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BioShock Infinite: Ken Levine talks us through his new dystopia

We talk to the BioShock maestro and come away in raptures...

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Levine, for now, refuses to be drawn on Elizabeth's origins - just as he is on the presumably shared backstory of the Plasmid-esque Vigors that (to take a gulp of Bucking Bronco as an example) can hurl enemies, pots and pans alike up into the air for a nice slo-mo hover takedown. What's clear, however, is exactly why the Founders and Vox Populi are willing to go to war over this particular pretty lady: hers is the face that tore open a thousand space-time rifts.

Infinite toys with the scientific thought of the early nineteenth century just as much as it pushes its politics to the edge of insanity. Levine waxes lyrical about the minds of people like Heisenberg, who peeled back the origins of physics during this period (for our part, we nodded and smiled fairly uncomprehendingly at this point), but ultimately it's all wrapped up in Elizabeth's trick of accessing other dimensions, times and worlds.

In the current game demonstration she'll notice a tear behind a dying horse and try to save it, for example, only to unwittingly open up a doorway to a street outside a neon-clad cinema in alterno-1983. The dame's got talent, there's no denying it.


"We started to think about this notion of her interacting with other versions of reality" explains Levine. "It's a notion of things that don't necessarily exist in our reality, but that she can bring into the gameplay. What if she could bring in a skyline? What if she could bring in a turret? What if she could bring in ammo, or access to a new area that you can't get to? What if you're fighting the Vox Populi and you can summon in some Founders from another reality to fight for you? All these ideas came up in one meeting!"

I've had the experience of knowing a girl once, dating her once actually, who had been with somebody who had abused her before.

Vox Populi want Elizabeth dead, then, but the Founders - the Americana-fuelled imperialists that built this steam-powered Cloud City - want her back. The creature that misses her the most, however, is the Songbird. He's a giganto-budgie with attitude - his searchlight eyes reminiscent of the Big Daddy whenever a red lens clanks down inside his head to show he's in a temper. And boy, does the Songbird have a temper on him.

He's been built to nurture and protect Elizabeth, yet also to keep her captive. Now Booker has taken her away from him he'll rip off rooftops and throw you around like a doll to get both his revenge and his loved one back. For her part, in a moment of animated brilliance, Elizabeth shows that she would rather die than return to her tower - by delicately wrapping Booker's hands around her throat.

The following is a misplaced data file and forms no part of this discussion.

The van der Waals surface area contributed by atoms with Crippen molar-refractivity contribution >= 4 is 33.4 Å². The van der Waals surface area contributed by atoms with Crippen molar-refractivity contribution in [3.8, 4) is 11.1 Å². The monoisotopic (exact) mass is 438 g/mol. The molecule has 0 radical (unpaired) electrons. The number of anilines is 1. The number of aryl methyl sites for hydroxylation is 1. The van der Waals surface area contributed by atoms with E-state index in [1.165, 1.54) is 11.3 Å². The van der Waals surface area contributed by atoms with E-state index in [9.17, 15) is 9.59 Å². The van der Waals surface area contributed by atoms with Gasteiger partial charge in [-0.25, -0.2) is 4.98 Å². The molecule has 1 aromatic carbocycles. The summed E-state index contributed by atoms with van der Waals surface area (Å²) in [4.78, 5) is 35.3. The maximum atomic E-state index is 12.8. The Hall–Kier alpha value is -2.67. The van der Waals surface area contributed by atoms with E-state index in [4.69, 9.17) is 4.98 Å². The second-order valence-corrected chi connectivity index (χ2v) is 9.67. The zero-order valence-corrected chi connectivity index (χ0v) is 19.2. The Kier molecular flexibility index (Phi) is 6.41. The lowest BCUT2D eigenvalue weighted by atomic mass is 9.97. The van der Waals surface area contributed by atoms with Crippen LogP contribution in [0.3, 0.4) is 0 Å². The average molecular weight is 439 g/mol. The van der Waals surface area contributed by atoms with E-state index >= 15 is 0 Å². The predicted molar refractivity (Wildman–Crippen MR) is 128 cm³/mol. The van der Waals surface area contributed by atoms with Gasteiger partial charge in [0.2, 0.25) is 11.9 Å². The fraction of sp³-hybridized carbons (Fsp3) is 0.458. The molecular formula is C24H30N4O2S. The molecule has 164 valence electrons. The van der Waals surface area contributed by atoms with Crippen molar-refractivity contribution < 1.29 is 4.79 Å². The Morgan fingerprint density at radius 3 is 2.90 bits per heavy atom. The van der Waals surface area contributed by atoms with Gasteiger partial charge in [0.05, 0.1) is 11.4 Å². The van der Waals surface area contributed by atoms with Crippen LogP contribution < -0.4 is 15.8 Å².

With the Songbird, quite brilliantly, Levine and his team at Irrational are using a videogame to reflect on the horrors of domestic abuse. "I've had the experience of knowing a girl once, dating her once actually, who had been with somebody who had abused her before," says Levine, contemplatively. "All the clichés you hear about are true. She would say that this guy had pushed her down the stairs when she was pregnant, that he had made her kneel in glass... all these unspeakably horrible things. Then she would make excuses for him, all the time. I knew the entire time that we were dating that she would go back to him. I could just see it. It was this tragic thing happening in real-time. And she did go back to him."

"That's not Elizabeth - Elizabeth is trying to get free - but she definitely has a connection," Levine continues. "This is the thing that raised her: this was the only contact she had. He brought her food, and her clothes and her books. He played with her when she was a kid. So she's conflicted. And I think conflicted characters are way more interesting than characters who act with a certainty."

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That, then, is BioShock Infinite. This is a game with things to say, even though the way it chooses to say them is through giant mechanical birds and rainbow-skirting rollercoasters trundling through the clouds that wouldn't look out of place in a Skittles advert. It is without question the most important game currently on the horizon. We encourage you to look to the skies upon its arrival.

Order Games Master here and have it delivered straight to your door

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